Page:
We need to make `descending_digits`

consider its inputs as 4-digit numbers, so that 999 is seen as 0999, and then its descending order digit rearrangement would be 9990 instead of 999. Here’s one way of doing this:

```
def descending_digits(n) = n.digits.sort.reverse.join.ljust(4, '0').to_i
```

After sorting the digits and joining them into a string, we’re using `ljust(4, '0')`

to pad the string with zeroes to the right so it is 4 characters long. A bit hacky, yes, but it gets the job done. At least it’s quite succinct, and readable enough. If you can think of a better alternative, please let me know!

With that hotfix in, `kap(n)`

now seems to work as intended:

```
irb(main):011> kap(1988)
=> 6174
irb(main):012> kap(1000)
=> 6174
```

### The final “proof”

Now at the top of this bottom-up process, we can define the main logic of the program:

```
1.upto(9999) do |n|
repdigit?(n) or kap(n) == 6174 or
fail "#{n} is not a repdigit nor does it converge to 6174"
end
```

Again, notice how Ruby code can read as a condensed version of its English translation: for every number from 1 up to 9999, the number is either a repdigit, or its Kaprekar sequence converges to 6174. If neither of these is true, the “proof” fails.

You may be wondering why i used the wordy `or`

boolean operator instead of the more common symbolic `||`

alternative. Well, it’s a stylistic choice really. First, if i had used `||`

, the `fail`

method call would’ve needed parentheses around its argument, which i prefer to avoid since i think of `fail`

as control flow and i like to visually distinguish control flow methods from other “normal” method calls, like `kap(n)`

or `repdigit?(n)`

in this case. And second, using `and`

and `or`

as control flow operators —as alternatives to `if`

and `unless`

respectively— is a brilliant idea and can help expressing things in the “natural” way we conceive them. Although, i’ll admit this might be a form of Stockholm Syndrome; a rationalization of Ruby’s multiple ways of doing the same thing. Generally i prefer languages having one obvious way of doing things. So i’ll think about my choice here as a rare exception to my usual structuredness :)

Stitching all these snippets together, the complete “proof” program is:

```
def kap(n)
d = descending_digits(n) - ascending_digits(n)
n == d ? n : kap(d)
end
def ascending_digits(n) = n.digits.sort.join.to_i
def descending_digits(n) = n.digits.sort.reverse.join.ljust(4, '0').to_i
def repdigit?(n) = n % 1111 == 0
1.upto(9999) do |n|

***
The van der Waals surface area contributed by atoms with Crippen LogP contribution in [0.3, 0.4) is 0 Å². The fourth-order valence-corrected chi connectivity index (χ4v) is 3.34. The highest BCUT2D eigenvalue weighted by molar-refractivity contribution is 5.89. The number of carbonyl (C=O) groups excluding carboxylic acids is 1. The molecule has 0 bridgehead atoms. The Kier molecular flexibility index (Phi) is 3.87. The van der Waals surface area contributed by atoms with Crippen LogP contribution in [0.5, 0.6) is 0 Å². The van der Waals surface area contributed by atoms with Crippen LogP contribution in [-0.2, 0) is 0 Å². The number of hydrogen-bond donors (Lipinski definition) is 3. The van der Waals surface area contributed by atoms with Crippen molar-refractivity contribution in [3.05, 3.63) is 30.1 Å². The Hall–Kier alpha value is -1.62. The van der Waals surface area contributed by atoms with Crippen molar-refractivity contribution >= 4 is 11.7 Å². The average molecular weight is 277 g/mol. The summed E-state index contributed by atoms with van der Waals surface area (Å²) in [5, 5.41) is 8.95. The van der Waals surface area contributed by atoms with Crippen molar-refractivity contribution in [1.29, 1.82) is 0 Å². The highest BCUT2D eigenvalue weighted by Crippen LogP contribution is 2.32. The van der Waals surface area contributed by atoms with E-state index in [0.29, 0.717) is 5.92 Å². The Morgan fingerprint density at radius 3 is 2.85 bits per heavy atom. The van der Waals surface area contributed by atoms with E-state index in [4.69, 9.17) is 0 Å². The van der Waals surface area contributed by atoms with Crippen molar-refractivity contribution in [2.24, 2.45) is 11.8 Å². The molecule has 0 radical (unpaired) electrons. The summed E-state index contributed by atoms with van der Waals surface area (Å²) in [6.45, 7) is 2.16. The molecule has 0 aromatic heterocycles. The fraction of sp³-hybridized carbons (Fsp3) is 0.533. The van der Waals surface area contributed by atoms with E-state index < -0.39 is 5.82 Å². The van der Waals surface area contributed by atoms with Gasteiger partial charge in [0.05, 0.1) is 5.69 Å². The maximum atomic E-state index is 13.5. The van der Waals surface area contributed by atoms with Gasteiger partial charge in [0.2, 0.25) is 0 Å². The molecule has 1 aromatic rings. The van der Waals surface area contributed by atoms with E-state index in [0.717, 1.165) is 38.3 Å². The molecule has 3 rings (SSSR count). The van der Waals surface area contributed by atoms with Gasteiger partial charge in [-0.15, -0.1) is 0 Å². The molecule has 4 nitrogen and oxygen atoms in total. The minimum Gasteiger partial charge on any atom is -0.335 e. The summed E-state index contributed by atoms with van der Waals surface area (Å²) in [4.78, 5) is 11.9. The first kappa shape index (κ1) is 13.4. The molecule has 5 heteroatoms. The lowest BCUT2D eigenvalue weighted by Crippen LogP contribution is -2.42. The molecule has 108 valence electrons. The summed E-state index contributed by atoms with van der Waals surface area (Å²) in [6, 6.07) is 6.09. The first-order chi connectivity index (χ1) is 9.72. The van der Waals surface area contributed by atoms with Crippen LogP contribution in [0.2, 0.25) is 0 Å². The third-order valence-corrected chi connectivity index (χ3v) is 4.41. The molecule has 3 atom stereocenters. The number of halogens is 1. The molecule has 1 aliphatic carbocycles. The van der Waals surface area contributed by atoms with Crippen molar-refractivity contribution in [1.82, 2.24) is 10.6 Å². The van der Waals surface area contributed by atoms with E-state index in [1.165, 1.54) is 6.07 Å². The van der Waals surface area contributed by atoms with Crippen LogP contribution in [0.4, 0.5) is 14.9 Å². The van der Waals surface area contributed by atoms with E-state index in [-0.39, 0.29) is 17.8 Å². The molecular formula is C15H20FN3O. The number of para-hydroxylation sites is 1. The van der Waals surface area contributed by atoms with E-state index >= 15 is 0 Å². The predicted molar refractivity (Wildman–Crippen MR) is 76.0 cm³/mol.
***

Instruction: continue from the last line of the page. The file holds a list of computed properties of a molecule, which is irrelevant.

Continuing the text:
repdigit?(n) or kap(n) == 6174 or
fail "#{n} is not a repdigit nor does it converge to 6174"
end
```

And running it confirms that, indeed, Kaprekar’s routine converges to 6174 for all 4-digit numbers as long as the number is not a single repeated digit.

### Wait, wasn’t this about maths or something?

Well, yes. And no. The story starts as a maths puzzle, but it’s really about the journey after that.

In my case at least, when i learned about Kaprekar’s result, my mind immediately jumped from “that cannot be!” to “i *must* write a program to check this for all numbers!”. And you can see where my curiosity wandered while writing that program:

- to different ways of expressing the same idea and trying to find one i like the best
- to recursion vs iteration
- to programming languages’ questionable syntactic choices
- to programming languages’ philosophies
- to writing software top-down vs bottom-up

Of course, these are all things that interest me, and so naturally my mind went there. Once i got the program written and running, the little speck of mathematical curiosity i initially had was gone.

I suspect a more maths-oriented person would go through this very differently. Maybe they’d try to find an elegant analytical proof, without the aid of a dumb number-crunching machine brute-forcing its way through. Or they’d try to generalize the problem to different number of digits, or different number bases. I don’t really know.

But i appreciate having played with this. It seems i’m not that into maths as i once thought. And that i love programming. Who would have thought?

And how about you? What was on *your* mind while your eyes read this? Assuming they did, in which case: thank you very much for coming along.